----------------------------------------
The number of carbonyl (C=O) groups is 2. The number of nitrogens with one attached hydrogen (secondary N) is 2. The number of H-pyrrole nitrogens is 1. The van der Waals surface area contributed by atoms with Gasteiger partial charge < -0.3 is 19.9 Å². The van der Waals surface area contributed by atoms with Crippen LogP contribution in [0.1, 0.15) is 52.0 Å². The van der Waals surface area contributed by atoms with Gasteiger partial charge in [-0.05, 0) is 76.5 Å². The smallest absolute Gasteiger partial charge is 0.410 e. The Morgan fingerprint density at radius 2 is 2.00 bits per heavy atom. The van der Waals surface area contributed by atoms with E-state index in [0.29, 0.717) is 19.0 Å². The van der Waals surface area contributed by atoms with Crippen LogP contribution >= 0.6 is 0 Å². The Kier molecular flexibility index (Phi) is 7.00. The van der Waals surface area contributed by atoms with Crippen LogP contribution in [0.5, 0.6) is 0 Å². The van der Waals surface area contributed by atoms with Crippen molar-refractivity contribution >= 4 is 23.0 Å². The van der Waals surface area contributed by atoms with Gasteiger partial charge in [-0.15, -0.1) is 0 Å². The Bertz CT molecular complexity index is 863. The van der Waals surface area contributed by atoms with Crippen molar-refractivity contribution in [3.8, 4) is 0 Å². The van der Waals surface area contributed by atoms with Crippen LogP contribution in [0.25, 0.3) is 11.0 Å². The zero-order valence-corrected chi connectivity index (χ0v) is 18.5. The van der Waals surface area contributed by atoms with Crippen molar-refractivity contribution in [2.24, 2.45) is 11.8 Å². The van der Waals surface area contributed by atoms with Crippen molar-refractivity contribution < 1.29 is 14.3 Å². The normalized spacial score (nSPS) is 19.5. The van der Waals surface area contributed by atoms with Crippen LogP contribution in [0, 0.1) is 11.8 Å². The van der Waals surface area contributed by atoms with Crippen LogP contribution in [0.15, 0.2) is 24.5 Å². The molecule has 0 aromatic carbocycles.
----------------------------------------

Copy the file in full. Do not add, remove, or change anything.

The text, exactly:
The number of carbonyl (C=O) groups is 2. The number of nitrogens with one attached hydrogen (secondary N) is 2. The number of H-pyrrole nitrogens is 1. The van der Waals surface area contributed by atoms with Gasteiger partial charge < -0.3 is 19.9 Å². The van der Waals surface area contributed by atoms with Crippen LogP contribution in [0.1, 0.15) is 52.0 Å². The van der Waals surface area contributed by atoms with Gasteiger partial charge in [-0.05, 0) is 76.5 Å². The smallest absolute Gasteiger partial charge is 0.410 e. The Morgan fingerprint density at radius 2 is 2.00 bits per heavy atom. The van der Waals surface area contributed by atoms with E-state index in [0.29, 0.717) is 19.0 Å². The van der Waals surface area contributed by atoms with Crippen LogP contribution >= 0.6 is 0 Å². The Kier molecular flexibility index (Phi) is 7.00. The van der Waals surface area contributed by atoms with Crippen LogP contribution in [0.5, 0.6) is 0 Å². The van der Waals surface area contributed by atoms with Crippen molar-refractivity contribution >= 4 is 23.0 Å². The van der Waals surface area contributed by atoms with Gasteiger partial charge in [-0.15, -0.1) is 0 Å². The Bertz CT molecular complexity index is 863. The van der Waals surface area contributed by atoms with Crippen molar-refractivity contribution in [3.8, 4) is 0 Å². The van der Waals surface area contributed by atoms with Crippen LogP contribution in [0.25, 0.3) is 11.0 Å². The zero-order valence-corrected chi connectivity index (χ0v) is 18.5. The van der Waals surface area contributed by atoms with Crippen molar-refractivity contribution in [2.24, 2.45) is 11.8 Å². The van der Waals surface area contributed by atoms with Crippen molar-refractivity contribution < 1.29 is 14.3 Å². The normalized spacial score (nSPS) is 19.5. The van der Waals surface area contributed by atoms with Crippen LogP contribution in [0, 0.1) is 11.8 Å². The van der Waals surface area contributed by atoms with Crippen LogP contribution in [0.15, 0.2) is 24.5 Å². The molecule has 0 aromatic carbocycles.